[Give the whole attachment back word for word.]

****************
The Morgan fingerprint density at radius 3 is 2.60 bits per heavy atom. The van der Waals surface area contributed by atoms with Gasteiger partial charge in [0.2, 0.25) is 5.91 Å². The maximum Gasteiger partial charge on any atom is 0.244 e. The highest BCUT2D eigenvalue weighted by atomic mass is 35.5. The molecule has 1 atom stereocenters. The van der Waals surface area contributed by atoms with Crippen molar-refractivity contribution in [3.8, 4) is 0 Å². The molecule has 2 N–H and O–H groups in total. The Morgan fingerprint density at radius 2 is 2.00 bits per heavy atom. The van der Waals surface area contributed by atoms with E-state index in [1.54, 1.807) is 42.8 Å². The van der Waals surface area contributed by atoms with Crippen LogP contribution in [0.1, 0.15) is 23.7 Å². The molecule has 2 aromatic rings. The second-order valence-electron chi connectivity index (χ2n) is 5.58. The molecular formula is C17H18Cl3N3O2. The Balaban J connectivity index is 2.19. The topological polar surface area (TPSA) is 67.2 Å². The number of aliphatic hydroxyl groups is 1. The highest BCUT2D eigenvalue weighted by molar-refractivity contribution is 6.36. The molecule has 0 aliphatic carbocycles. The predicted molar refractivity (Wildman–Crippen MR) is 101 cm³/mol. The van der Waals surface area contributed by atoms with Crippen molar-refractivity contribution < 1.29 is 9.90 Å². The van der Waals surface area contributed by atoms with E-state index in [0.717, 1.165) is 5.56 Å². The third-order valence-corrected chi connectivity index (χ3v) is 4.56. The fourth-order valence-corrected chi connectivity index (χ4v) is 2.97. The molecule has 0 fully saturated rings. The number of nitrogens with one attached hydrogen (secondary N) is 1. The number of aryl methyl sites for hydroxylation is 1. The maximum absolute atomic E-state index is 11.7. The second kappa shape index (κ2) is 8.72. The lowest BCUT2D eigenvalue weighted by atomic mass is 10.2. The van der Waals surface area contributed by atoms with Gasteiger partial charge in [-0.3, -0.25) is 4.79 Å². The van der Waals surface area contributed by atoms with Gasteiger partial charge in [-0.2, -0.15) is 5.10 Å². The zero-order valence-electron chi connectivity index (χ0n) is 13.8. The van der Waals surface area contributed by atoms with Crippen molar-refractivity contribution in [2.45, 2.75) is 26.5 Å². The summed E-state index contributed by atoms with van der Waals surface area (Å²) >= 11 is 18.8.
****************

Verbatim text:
The Morgan fingerprint density at radius 3 is 2.60 bits per heavy atom. The van der Waals surface area contributed by atoms with Gasteiger partial charge in [0.2, 0.25) is 5.91 Å². The maximum Gasteiger partial charge on any atom is 0.244 e. The highest BCUT2D eigenvalue weighted by atomic mass is 35.5. The molecule has 1 atom stereocenters. The van der Waals surface area contributed by atoms with Crippen molar-refractivity contribution in [3.8, 4) is 0 Å². The molecule has 2 N–H and O–H groups in total. The Morgan fingerprint density at radius 2 is 2.00 bits per heavy atom. The van der Waals surface area contributed by atoms with E-state index in [1.54, 1.807) is 42.8 Å². The van der Waals surface area contributed by atoms with Crippen LogP contribution in [0.1, 0.15) is 23.7 Å². The molecule has 2 aromatic rings. The second-order valence-electron chi connectivity index (χ2n) is 5.58. The molecular formula is C17H18Cl3N3O2. The Balaban J connectivity index is 2.19. The topological polar surface area (TPSA) is 67.2 Å². The number of aliphatic hydroxyl groups is 1. The highest BCUT2D eigenvalue weighted by molar-refractivity contribution is 6.36. The molecule has 0 aliphatic carbocycles. The predicted molar refractivity (Wildman–Crippen MR) is 101 cm³/mol. The van der Waals surface area contributed by atoms with Crippen molar-refractivity contribution < 1.29 is 9.90 Å². The van der Waals surface area contributed by atoms with E-state index in [0.717, 1.165) is 5.56 Å². The third-order valence-corrected chi connectivity index (χ3v) is 4.56. The fourth-order valence-corrected chi connectivity index (χ4v) is 2.97. The molecule has 0 fully saturated rings. The number of nitrogens with one attached hydrogen (secondary N) is 1. The number of aryl methyl sites for hydroxylation is 1. The maximum absolute atomic E-state index is 11.7. The second kappa shape index (κ2) is 8.72. The lowest BCUT2D eigenvalue weighted by atomic mass is 10.2. The van der Waals surface area contributed by atoms with Gasteiger partial charge in [-0.3, -0.25) is 4.79 Å². The van der Waals surface area contributed by atoms with Gasteiger partial charge in [-0.2, -0.15) is 5.10 Å². The zero-order valence-electron chi connectivity index (χ0n) is 13.8. The van der Waals surface area contributed by atoms with Crippen molar-refractivity contribution in [2.45, 2.75) is 26.5 Å². The summed E-state index contributed by atoms with van der Waals surface area (Å²) >= 11 is 18.8.